Land expropriation without compensation more like land confiscation, MPs told

The ad hoc committee looking into amending Section 25 of the Constitution to allow for land expropriation without compensation held further public hearings on Tuesday as it prepared to finalise the amendment bill.

FILE: A screengrab of MPs resuming public hearings on whether to amend the Constitution to allow for land expropriation without compensation.

CAPE TOWN - Land expropriation without compensation was more like 'land confiscation' and asset forfeiture.

This was one of the submissions made to Parliament by organisations representing businesses in another round of public hearings on Tuesday.

The organisations said that there was no justification for a constitutional amendment, with some saying that the courts should play a role in determining compensation.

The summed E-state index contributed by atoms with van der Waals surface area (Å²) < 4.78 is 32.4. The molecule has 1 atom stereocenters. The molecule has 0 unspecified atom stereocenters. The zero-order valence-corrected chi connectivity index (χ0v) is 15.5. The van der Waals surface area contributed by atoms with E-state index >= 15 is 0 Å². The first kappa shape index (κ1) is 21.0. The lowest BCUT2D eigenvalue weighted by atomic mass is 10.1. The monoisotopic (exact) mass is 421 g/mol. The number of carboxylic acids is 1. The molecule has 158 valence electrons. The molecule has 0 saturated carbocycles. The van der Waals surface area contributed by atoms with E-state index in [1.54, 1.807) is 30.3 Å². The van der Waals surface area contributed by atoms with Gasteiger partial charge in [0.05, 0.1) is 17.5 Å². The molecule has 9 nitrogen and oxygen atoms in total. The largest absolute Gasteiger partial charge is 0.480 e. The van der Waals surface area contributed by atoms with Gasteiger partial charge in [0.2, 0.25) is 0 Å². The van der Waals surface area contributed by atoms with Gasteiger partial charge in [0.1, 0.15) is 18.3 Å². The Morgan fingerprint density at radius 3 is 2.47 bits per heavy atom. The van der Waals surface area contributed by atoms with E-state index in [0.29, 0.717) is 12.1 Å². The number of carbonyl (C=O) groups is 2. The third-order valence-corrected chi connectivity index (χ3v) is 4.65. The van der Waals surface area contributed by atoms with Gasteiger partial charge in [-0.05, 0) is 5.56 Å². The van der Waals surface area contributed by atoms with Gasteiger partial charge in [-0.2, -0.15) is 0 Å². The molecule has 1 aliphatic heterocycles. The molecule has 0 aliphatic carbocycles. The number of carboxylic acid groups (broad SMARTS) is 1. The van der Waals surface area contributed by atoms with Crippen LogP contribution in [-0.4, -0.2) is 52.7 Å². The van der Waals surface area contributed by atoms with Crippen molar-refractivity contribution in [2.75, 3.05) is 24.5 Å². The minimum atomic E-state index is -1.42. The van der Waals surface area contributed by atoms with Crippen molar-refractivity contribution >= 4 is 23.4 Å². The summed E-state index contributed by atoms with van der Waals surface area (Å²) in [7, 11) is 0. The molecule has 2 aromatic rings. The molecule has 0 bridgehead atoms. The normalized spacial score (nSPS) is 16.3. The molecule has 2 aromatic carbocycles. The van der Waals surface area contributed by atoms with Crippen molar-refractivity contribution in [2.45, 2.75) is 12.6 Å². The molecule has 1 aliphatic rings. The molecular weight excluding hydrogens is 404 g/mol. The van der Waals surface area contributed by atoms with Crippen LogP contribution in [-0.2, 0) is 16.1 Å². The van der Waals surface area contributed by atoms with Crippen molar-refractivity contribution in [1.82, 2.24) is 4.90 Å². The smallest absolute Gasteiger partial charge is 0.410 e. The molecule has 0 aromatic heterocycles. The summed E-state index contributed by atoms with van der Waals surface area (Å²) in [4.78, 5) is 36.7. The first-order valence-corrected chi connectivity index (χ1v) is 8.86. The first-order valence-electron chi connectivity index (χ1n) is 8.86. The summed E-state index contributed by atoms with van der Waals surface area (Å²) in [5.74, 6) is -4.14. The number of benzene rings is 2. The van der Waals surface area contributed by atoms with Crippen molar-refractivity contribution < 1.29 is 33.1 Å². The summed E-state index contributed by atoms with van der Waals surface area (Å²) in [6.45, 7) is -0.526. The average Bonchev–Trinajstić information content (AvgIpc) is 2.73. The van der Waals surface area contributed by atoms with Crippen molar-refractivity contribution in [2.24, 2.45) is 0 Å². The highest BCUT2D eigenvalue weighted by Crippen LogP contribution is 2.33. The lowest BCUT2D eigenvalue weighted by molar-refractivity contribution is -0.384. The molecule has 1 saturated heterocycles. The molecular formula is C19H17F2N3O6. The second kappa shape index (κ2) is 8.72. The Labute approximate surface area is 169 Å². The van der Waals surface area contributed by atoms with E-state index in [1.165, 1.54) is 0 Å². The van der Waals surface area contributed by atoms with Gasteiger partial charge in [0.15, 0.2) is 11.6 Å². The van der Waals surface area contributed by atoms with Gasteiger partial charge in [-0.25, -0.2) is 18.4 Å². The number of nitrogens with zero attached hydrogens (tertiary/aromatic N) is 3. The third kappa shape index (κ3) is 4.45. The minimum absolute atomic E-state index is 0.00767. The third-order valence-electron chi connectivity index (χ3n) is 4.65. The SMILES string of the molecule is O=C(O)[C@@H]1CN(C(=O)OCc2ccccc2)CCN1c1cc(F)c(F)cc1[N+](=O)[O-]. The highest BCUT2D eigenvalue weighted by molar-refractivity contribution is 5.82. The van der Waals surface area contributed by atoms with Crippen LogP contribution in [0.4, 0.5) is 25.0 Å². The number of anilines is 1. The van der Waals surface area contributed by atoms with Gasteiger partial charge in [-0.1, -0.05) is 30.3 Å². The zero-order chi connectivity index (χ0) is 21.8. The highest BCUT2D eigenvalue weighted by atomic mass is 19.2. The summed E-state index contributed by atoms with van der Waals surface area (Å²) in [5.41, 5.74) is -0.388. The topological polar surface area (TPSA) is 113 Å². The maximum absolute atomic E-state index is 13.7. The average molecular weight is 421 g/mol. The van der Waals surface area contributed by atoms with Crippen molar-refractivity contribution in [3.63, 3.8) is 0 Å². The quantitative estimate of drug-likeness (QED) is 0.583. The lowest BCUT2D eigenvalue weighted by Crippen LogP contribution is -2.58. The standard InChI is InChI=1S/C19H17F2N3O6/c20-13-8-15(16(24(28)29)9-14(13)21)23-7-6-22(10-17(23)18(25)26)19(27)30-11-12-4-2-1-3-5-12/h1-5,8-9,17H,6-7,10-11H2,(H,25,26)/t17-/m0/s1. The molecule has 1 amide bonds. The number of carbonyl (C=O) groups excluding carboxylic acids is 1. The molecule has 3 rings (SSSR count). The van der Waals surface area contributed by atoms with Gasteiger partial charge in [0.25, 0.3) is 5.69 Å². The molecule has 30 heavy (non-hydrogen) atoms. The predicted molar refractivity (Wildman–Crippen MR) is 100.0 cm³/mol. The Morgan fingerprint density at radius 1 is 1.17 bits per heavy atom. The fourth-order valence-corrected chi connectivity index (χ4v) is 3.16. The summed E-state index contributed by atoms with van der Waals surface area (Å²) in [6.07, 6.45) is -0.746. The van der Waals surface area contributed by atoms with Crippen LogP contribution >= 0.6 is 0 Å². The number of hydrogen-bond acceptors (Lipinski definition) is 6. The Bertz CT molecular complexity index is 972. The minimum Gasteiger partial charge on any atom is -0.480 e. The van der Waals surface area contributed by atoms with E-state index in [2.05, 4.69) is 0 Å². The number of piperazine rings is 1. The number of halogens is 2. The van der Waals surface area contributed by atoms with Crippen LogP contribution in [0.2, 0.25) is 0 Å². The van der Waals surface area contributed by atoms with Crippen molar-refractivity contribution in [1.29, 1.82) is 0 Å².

The ad hoc committee looking into amending Section 25 of the Constitution to allow for land expropriation without compensation held further public hearings today as it prepared to finalise the amendment bill.

Most of the submissions made today were opposed to the constitutional amendment.

Piet le Roux, who represents business rights organisation AfriBusiness, said that there were links between the Constitution and the markets.

"The term appropriation without compensation has gained widespread use over these past few years, legally speaking it is more accurate to consider this as a confiscation as this is the type of legal action relevant here."

Anton van Dulsen of the Helen Suzman Foundation said that existing legislation already made provision for expropriation without compensation.

"Changing the Constitution as is proposed is not going to change anything for me, so I'm not opposed to your changing the Constitution as you propose, all I'm saying is guys, it's actually there already."

Public hearings will continue with more submissions from traditional leaders and agricultural organisations.

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